The Hundred Year Old Man who Climbed out of the Window and Disappeared, Jonas Jonasson
Empire, Niall Ferguson
Warren Hastings and British India, Penderel Moon (the only book on this list I had read before)
A Modern History of Hong Kong, Steve Tsang

Currently reading: The Iliad

During this time I've given up on a couple. Ian Wright's autobiography; I like football but it just didn't interest me. Captain Scott's diary, read the dramatic end but the rest of it was descriptions of snow, not sure why that was a surprise. Also The Scramble for Africa by Thomas Pakenham. It's so well researched but very dense; 700 pages of small writing for 30 years of history. Might start this up again given current events and I've read a bit on colonialism again recently.

FunkyNige

6,917 posts

231 months

Monday 8th June
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TomTheTyke said:
Hello all, I've just found this thread. At the start of 2019 I made a resolution to read a bit more and to keep a record of what I was reading. Here is the list. For no particular reason other than I've enjoyed making time to read more regularly and I feel like I've learned a lot within fairly narrow areas, mainly history, politics and cricket!

Roman Britain, RG Collingwood
SPQR A History of Ancient Rome, Mary Beard
If you enjoy the history of ancient Rome I'd thoroughly recommend 'The Storm Before the Storm' by Mike Duncan, it covers the events from 133-80 BC (the period where things went from normal up to utterly bonkers). I bought it as I listened to his podcast and wanted to support him but it's a fairly lighthearted read about a fascinating period of history.

TomTheTyke

324 posts

103 months

Monday 8th June
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FunkyNige said:
If you enjoy the history of ancient Rome I'd thoroughly recommend 'The Storm Before the Storm' by Mike Duncan, it covers the events from 133-80 BC (the period where things went from normal up to utterly bonkers). I bought it as I listened to his podcast and wanted to support him but it's a fairly lighthearted read about a fascinating period of history.
Thanks for the recommendation. Is he the American guy? I was recommended his podcast but I couldn’t fully get along with his presenting style! Maybe better in written form.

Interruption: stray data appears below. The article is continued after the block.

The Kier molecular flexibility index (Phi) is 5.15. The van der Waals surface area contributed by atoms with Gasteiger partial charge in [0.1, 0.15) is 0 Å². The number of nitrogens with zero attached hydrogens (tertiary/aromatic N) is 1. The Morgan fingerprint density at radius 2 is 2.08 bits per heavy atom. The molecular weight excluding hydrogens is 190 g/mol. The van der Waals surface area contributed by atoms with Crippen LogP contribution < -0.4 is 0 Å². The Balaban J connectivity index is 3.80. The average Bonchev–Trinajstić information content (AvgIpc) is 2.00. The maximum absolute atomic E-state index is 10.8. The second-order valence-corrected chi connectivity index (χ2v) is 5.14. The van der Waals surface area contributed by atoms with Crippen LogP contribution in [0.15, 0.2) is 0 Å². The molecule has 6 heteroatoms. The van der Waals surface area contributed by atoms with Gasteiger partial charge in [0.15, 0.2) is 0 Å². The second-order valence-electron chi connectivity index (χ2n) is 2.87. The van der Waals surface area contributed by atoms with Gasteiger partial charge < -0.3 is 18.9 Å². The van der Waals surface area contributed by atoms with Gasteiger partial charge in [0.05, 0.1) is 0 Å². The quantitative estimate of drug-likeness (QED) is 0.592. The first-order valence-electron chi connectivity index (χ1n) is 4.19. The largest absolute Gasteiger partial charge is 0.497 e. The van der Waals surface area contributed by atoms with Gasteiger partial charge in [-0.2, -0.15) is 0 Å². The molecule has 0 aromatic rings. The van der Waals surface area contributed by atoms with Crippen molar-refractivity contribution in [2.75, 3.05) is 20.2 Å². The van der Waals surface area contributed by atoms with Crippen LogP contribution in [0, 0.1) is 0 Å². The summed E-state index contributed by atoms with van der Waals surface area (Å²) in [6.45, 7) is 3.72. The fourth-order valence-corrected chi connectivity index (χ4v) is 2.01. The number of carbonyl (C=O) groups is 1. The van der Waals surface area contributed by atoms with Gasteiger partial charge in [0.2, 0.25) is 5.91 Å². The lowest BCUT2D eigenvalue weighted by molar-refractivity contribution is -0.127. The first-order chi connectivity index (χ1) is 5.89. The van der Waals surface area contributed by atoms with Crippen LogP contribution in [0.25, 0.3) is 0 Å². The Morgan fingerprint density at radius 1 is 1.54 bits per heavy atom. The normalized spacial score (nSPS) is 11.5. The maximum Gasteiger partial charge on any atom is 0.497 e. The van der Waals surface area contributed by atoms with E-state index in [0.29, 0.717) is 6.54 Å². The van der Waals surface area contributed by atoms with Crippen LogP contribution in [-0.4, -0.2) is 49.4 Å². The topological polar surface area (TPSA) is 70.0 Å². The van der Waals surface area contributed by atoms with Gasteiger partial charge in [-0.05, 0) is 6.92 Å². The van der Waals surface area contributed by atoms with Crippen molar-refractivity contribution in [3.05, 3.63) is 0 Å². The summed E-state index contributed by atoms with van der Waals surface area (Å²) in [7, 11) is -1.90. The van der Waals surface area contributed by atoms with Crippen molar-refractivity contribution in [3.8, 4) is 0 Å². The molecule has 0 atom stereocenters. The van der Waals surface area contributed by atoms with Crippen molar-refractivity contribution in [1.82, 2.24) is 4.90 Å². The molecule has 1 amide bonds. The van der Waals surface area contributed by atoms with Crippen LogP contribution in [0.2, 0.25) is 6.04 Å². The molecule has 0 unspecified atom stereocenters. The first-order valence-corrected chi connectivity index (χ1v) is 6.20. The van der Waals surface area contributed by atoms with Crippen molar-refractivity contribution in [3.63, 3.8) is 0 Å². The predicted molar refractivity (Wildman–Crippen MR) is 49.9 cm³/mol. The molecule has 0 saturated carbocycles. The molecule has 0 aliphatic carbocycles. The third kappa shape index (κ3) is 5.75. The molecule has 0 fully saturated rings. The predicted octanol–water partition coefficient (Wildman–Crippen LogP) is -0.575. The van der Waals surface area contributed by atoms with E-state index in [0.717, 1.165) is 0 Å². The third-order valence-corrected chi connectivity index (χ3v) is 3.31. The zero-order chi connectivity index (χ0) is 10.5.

FunkyNige

6,917 posts

231 months

Monday 8th June
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TomTheTyke said:
FunkyNige said:
If you enjoy the history of ancient Rome I'd thoroughly recommend 'The Storm Before the Storm' by Mike Duncan, it covers the events from 133-80 BC (the period where things went from normal up to utterly bonkers). I bought it as I listened to his podcast and wanted to support him but it's a fairly lighthearted read about a fascinating period of history.
Thanks for the recommendation. Is he the American guy? I was recommended his podcast but I couldn’t fully get along with his presenting style! Maybe better in written form.
Yeah, he’s the American guy with the podcast. To be honest if you didn’t like his podcast style you won’t like the book as it’s written in the style of the podcasts...

unrepentant

20,112 posts

212 months

Monday 8th June
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Just finished Warlight by Michael Ondaatje. Very evocative and beautifully written.



Before that D Day Girls by Sarah Rose. Better than I expected, a really good read.



Just finishing Robert Harris’s Munich. As always with Harris an interesting blend of fact and fiction and very enjoyable.



I’ve read a lot of books recently and most seem to be WW2 based. My Dad died last month and he lived through the war and I think that, and the fact that 2020 is so rubbish, sparked a nostalgic feeling. Going to read the latest Peter Robinson next for a change.

jet_noise

3,998 posts

138 months

Tuesday 9th June
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j4r4lly said:
I read this recently which I found fascinating. Henshaw was the Chief Test Pilot at Supermarine's Castle Bromwich factory and is estimated to have flown 10% of all Spitfires ever built.


More Spitfire goodness with Jeffrey Quill's Spitfire, a Test Pilot's Story

Also RR aero engine history (from Merlin development - jets) as experienced in Sir Stanley Holloway bio Not Much of an Engineer

tight fart

1,561 posts

229 months

Tuesday 9th June
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Has anyone on here read “The new Jackals” by Simon Reeve?
If so views please.

Desiderata

245 posts

10 months

Wednesday 10th June
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unrepentant said:
Just finished Warlight by Michael Ondaatje. Very evocative and beautifully written.

I haven't read the book yet (but will as I'm a fan) so maybe it ties in with the plot, but what's a (post 1956) Morris 1000 doing on the cover of a WW2 based book?
Pistonheads, where the trivial things matter!

dukeboy749r

968 posts

166 months

Wednesday 10th June
quotequote all
TomTheTyke said: